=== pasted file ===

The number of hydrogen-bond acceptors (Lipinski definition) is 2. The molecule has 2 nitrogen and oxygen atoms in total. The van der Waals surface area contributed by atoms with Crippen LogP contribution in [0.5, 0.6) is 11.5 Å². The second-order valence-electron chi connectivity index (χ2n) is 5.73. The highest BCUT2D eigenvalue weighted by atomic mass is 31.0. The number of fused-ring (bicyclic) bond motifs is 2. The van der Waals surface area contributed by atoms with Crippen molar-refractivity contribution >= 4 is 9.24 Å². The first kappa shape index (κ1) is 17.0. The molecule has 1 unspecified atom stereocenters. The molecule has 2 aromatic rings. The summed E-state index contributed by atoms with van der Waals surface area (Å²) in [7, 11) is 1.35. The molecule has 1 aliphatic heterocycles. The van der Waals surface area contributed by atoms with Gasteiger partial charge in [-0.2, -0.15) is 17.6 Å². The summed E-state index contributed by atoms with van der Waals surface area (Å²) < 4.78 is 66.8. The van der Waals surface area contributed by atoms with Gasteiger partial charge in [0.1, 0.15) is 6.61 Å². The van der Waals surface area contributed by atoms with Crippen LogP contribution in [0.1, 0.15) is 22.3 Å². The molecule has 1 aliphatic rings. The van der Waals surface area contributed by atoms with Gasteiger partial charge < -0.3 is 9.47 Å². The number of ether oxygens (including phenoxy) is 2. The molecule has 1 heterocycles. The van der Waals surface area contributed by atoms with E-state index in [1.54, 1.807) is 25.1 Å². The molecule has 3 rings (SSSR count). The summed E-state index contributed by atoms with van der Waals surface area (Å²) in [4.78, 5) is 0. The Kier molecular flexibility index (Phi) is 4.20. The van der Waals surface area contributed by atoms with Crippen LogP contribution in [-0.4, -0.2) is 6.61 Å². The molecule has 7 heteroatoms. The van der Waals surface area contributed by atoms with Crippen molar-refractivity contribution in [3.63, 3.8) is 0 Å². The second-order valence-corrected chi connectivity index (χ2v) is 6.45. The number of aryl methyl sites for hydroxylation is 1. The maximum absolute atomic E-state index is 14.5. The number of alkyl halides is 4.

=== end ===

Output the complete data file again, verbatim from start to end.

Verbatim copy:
The number of hydrogen-bond acceptors (Lipinski definition) is 2. The molecule has 2 nitrogen and oxygen atoms in total. The van der Waals surface area contributed by atoms with Crippen LogP contribution in [0.5, 0.6) is 11.5 Å². The second-order valence-electron chi connectivity index (χ2n) is 5.73. The highest BCUT2D eigenvalue weighted by atomic mass is 31.0. The number of fused-ring (bicyclic) bond motifs is 2. The van der Waals surface area contributed by atoms with Crippen molar-refractivity contribution >= 4 is 9.24 Å². The first kappa shape index (κ1) is 17.0. The molecule has 1 unspecified atom stereocenters. The molecule has 2 aromatic rings. The summed E-state index contributed by atoms with van der Waals surface area (Å²) in [7, 11) is 1.35. The molecule has 1 aliphatic heterocycles. The van der Waals surface area contributed by atoms with Gasteiger partial charge in [-0.2, -0.15) is 17.6 Å². The summed E-state index contributed by atoms with van der Waals surface area (Å²) < 4.78 is 66.8. The van der Waals surface area contributed by atoms with Gasteiger partial charge in [0.1, 0.15) is 6.61 Å². The van der Waals surface area contributed by atoms with Crippen LogP contribution in [0.1, 0.15) is 22.3 Å². The molecule has 1 aliphatic rings. The van der Waals surface area contributed by atoms with Gasteiger partial charge < -0.3 is 9.47 Å². The number of ether oxygens (including phenoxy) is 2. The molecule has 1 heterocycles. The van der Waals surface area contributed by atoms with E-state index in [1.54, 1.807) is 25.1 Å². The molecule has 3 rings (SSSR count). The summed E-state index contributed by atoms with van der Waals surface area (Å²) in [4.78, 5) is 0. The Kier molecular flexibility index (Phi) is 4.20. The van der Waals surface area contributed by atoms with Crippen LogP contribution in [-0.4, -0.2) is 6.61 Å². The molecule has 7 heteroatoms. The van der Waals surface area contributed by atoms with Crippen molar-refractivity contribution in [3.63, 3.8) is 0 Å². The second-order valence-corrected chi connectivity index (χ2v) is 6.45. The number of aryl methyl sites for hydroxylation is 1. The maximum absolute atomic E-state index is 14.5. The number of alkyl halides is 4.